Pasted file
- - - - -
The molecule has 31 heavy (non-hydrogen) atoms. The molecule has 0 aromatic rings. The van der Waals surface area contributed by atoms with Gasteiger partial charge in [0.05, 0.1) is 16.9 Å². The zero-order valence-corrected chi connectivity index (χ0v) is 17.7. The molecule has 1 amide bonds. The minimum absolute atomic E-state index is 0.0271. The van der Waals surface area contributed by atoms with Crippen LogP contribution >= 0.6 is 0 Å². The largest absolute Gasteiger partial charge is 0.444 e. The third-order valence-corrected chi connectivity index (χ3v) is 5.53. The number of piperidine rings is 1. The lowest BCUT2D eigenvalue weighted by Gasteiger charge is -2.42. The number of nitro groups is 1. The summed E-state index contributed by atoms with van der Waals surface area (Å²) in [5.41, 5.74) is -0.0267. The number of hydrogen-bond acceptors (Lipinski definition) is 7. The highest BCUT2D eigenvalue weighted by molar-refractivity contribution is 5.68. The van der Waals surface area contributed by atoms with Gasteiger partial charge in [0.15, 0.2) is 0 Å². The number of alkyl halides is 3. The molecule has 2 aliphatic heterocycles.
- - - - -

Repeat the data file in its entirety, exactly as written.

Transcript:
The molecule has 31 heavy (non-hydrogen) atoms. The molecule has 0 aromatic rings. The van der Waals surface area contributed by atoms with Gasteiger partial charge in [0.05, 0.1) is 16.9 Å². The zero-order valence-corrected chi connectivity index (χ0v) is 17.7. The molecule has 1 amide bonds. The minimum absolute atomic E-state index is 0.0271. The van der Waals surface area contributed by atoms with Crippen LogP contribution >= 0.6 is 0 Å². The largest absolute Gasteiger partial charge is 0.444 e. The third-order valence-corrected chi connectivity index (χ3v) is 5.53. The number of piperidine rings is 1. The lowest BCUT2D eigenvalue weighted by Gasteiger charge is -2.42. The number of nitro groups is 1. The summed E-state index contributed by atoms with van der Waals surface area (Å²) in [5.41, 5.74) is -0.0267. The number of hydrogen-bond acceptors (Lipinski definition) is 7. The highest BCUT2D eigenvalue weighted by molar-refractivity contribution is 5.68. The van der Waals surface area contributed by atoms with Gasteiger partial charge in [0.15, 0.2) is 0 Å². The number of alkyl halides is 3. The molecule has 2 aliphatic heterocycles.